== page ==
University of Kentucky hospital is participating in a blood trial
LOUISVILLE -- The University of Kentucky Medical Center is participating in a clinical trial testing an experimental blood substitute and some critically injured patients may be receiving the substance without their consent.
The substance -- PolyHeme -- is compatible with all blood types. It is derived from human blood and is supposed to improve oxygen levels in people losing massive amounts of blood. Another advantage of the substance is that it has a shelf life of more than a year, compared with six weeks for blood.
Trauma surgeon Dr. Andrew Bernard, principal investigator for Kentucky's portion of the trial, said patients or family members are being asked permission whenever possible. But a goal of the trial is to gauge whether PolyHeme improves the chance of survival for severely injured trauma patients -- most of whom are unconscious or unable to communicate.
Researchers have attempted to inform potential participants about the trial at UK through an advertising and public relations campaign and community meetings. Sometimes, Bernard said, risks are necessary to advance the cause of science.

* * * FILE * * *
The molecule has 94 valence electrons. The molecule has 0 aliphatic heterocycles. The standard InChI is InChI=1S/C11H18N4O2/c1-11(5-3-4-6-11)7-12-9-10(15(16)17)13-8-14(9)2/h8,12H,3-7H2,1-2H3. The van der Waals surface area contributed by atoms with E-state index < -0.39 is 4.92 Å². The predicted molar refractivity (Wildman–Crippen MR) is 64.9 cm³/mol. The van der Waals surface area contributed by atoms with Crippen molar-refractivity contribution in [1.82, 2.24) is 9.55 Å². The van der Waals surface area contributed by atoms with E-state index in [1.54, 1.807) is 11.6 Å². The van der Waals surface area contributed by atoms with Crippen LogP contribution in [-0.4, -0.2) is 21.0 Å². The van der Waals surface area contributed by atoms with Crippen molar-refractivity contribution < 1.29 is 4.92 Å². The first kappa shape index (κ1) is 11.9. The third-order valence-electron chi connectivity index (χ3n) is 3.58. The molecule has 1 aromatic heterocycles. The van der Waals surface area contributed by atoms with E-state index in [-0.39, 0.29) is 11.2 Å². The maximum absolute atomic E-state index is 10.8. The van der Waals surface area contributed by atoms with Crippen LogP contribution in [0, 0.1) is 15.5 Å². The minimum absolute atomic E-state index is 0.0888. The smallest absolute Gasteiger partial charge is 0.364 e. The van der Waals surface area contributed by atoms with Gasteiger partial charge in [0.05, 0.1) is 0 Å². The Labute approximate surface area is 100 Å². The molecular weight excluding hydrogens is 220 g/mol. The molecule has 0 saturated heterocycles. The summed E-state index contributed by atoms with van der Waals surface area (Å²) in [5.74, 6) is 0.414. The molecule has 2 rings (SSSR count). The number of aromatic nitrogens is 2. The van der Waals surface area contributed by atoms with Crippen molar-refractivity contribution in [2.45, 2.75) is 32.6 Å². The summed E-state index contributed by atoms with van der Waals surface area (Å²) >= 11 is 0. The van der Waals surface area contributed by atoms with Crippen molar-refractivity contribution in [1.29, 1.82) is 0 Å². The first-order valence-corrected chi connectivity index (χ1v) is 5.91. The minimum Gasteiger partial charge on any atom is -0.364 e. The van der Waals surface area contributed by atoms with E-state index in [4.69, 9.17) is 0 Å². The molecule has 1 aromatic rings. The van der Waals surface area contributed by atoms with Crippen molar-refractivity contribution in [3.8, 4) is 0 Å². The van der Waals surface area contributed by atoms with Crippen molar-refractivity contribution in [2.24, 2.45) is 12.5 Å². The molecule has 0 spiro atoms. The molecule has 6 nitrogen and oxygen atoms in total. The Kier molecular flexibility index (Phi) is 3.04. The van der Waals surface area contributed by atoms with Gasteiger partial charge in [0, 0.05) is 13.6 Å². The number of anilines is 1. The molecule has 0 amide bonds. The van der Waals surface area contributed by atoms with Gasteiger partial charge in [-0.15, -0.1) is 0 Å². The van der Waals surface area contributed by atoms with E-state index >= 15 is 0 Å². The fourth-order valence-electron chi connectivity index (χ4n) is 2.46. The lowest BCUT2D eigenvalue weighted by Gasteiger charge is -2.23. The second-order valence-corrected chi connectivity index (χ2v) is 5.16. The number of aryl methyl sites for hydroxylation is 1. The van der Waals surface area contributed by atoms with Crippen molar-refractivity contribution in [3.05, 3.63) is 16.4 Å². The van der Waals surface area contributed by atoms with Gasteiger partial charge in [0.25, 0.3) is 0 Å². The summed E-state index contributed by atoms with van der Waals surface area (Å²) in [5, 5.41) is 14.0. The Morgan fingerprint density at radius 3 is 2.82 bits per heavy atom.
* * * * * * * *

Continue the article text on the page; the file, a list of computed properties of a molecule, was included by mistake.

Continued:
"Somebody has to do a trial. That's medical research," Bernard said. "We must continue to challenge our current practices to make people better quicker."
Medical ethicists are divided on the consent issue, while some patient advocates say it is wrong, given the unknown risks.
"It's so important to gain consent," said Vera Hassner Sharav, president of the Alliance for Human Research Protection, a patient's rights organization. "It is a personal and individual right. It's a human right that we can't waive."
Dr. David J. Doukas, chairman of family medicine and medical humanism at the University of Louisville, said some people may consider unwittingly being part of an experiment a worse indignity than the possibility of dying. Sharav suggested that PolyHeme be tested instead on patients who can give consent, such as those undergoing surgery.
But Bernard said the goal of the study is to determine if it saves lives in the absence of blood. Answering that question, he said, could potentially help millions.
UK is the only hospital in Kentucky that has joined the national trial.